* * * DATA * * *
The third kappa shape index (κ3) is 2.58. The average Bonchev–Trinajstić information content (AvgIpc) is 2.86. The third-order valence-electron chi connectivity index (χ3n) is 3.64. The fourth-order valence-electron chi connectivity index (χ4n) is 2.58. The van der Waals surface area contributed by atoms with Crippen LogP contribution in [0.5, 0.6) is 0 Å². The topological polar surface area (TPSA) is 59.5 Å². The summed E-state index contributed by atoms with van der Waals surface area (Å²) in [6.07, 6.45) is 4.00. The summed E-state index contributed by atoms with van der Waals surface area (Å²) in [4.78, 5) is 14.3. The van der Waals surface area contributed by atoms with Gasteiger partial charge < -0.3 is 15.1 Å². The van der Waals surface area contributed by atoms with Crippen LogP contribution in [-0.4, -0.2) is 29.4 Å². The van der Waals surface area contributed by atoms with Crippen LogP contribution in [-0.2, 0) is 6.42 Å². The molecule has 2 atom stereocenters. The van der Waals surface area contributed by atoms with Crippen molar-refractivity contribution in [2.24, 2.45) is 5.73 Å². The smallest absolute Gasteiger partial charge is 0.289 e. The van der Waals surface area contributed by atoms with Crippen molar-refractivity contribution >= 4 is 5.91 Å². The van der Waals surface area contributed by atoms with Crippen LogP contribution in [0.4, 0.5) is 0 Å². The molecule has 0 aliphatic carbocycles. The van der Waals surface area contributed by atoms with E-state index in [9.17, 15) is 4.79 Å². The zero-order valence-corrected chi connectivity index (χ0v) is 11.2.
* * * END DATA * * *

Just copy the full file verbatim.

The third kappa shape index (κ3) is 2.58. The average Bonchev–Trinajstić information content (AvgIpc) is 2.86. The third-order valence-electron chi connectivity index (χ3n) is 3.64. The fourth-order valence-electron chi connectivity index (χ4n) is 2.58. The van der Waals surface area contributed by atoms with Crippen LogP contribution in [0.5, 0.6) is 0 Å². The topological polar surface area (TPSA) is 59.5 Å². The summed E-state index contributed by atoms with van der Waals surface area (Å²) in [6.07, 6.45) is 4.00. The summed E-state index contributed by atoms with van der Waals surface area (Å²) in [4.78, 5) is 14.3. The van der Waals surface area contributed by atoms with Gasteiger partial charge < -0.3 is 15.1 Å². The van der Waals surface area contributed by atoms with Crippen LogP contribution in [-0.4, -0.2) is 29.4 Å². The van der Waals surface area contributed by atoms with Crippen LogP contribution in [-0.2, 0) is 6.42 Å². The molecule has 2 atom stereocenters. The van der Waals surface area contributed by atoms with Crippen molar-refractivity contribution in [2.24, 2.45) is 5.73 Å². The smallest absolute Gasteiger partial charge is 0.289 e. The van der Waals surface area contributed by atoms with Crippen molar-refractivity contribution >= 4 is 5.91 Å². The van der Waals surface area contributed by atoms with Crippen LogP contribution in [0.4, 0.5) is 0 Å². The molecule has 0 aliphatic carbocycles. The van der Waals surface area contributed by atoms with E-state index in [9.17, 15) is 4.79 Å². The zero-order valence-corrected chi connectivity index (χ0v) is 11.2.